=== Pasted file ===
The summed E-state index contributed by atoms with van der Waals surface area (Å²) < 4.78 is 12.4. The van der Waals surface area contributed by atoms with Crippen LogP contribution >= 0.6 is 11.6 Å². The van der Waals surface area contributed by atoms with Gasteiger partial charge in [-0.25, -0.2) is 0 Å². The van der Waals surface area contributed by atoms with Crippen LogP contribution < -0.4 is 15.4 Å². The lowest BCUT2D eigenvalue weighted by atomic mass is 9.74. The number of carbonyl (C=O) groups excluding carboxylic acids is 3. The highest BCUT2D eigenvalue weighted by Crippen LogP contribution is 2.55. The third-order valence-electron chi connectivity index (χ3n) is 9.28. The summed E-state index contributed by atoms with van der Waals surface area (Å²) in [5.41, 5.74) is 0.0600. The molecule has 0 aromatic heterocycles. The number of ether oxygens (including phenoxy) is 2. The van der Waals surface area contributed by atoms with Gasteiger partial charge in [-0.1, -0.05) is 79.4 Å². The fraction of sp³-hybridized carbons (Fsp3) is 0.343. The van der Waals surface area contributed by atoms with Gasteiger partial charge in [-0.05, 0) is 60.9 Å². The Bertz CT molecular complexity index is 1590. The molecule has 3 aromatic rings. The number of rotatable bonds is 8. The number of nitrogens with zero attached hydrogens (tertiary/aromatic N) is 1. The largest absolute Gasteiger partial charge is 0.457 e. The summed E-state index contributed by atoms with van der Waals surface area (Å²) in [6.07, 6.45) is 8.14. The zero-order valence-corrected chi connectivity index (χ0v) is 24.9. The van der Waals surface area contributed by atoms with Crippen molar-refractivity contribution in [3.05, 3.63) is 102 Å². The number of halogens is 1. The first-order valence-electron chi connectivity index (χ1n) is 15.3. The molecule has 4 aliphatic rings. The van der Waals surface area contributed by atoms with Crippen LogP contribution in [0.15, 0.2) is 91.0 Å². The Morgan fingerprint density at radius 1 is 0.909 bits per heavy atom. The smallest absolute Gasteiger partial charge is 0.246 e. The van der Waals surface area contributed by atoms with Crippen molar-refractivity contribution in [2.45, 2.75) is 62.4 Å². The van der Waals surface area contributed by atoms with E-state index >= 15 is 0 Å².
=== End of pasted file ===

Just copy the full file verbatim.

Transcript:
The summed E-state index contributed by atoms with van der Waals surface area (Å²) < 4.78 is 12.4. The van der Waals surface area contributed by atoms with Crippen LogP contribution >= 0.6 is 11.6 Å². The van der Waals surface area contributed by atoms with Gasteiger partial charge in [-0.25, -0.2) is 0 Å². The van der Waals surface area contributed by atoms with Crippen LogP contribution < -0.4 is 15.4 Å². The lowest BCUT2D eigenvalue weighted by atomic mass is 9.74. The number of carbonyl (C=O) groups excluding carboxylic acids is 3. The highest BCUT2D eigenvalue weighted by Crippen LogP contribution is 2.55. The third-order valence-electron chi connectivity index (χ3n) is 9.28. The summed E-state index contributed by atoms with van der Waals surface area (Å²) in [5.41, 5.74) is 0.0600. The molecule has 0 aromatic heterocycles. The number of ether oxygens (including phenoxy) is 2. The van der Waals surface area contributed by atoms with Gasteiger partial charge in [-0.1, -0.05) is 79.4 Å². The fraction of sp³-hybridized carbons (Fsp3) is 0.343. The van der Waals surface area contributed by atoms with Gasteiger partial charge in [-0.05, 0) is 60.9 Å². The Bertz CT molecular complexity index is 1590. The molecule has 3 aromatic rings. The number of rotatable bonds is 8. The number of nitrogens with zero attached hydrogens (tertiary/aromatic N) is 1. The largest absolute Gasteiger partial charge is 0.457 e. The summed E-state index contributed by atoms with van der Waals surface area (Å²) in [6.07, 6.45) is 8.14. The zero-order valence-corrected chi connectivity index (χ0v) is 24.9. The van der Waals surface area contributed by atoms with Crippen molar-refractivity contribution in [3.05, 3.63) is 102 Å². The number of halogens is 1. The first-order valence-electron chi connectivity index (χ1n) is 15.3. The molecule has 4 aliphatic rings. The van der Waals surface area contributed by atoms with Crippen LogP contribution in [0.15, 0.2) is 91.0 Å². The Morgan fingerprint density at radius 1 is 0.909 bits per heavy atom. The smallest absolute Gasteiger partial charge is 0.246 e. The van der Waals surface area contributed by atoms with Crippen molar-refractivity contribution in [2.45, 2.75) is 62.4 Å². The van der Waals surface area contributed by atoms with E-state index >= 15 is 0 Å².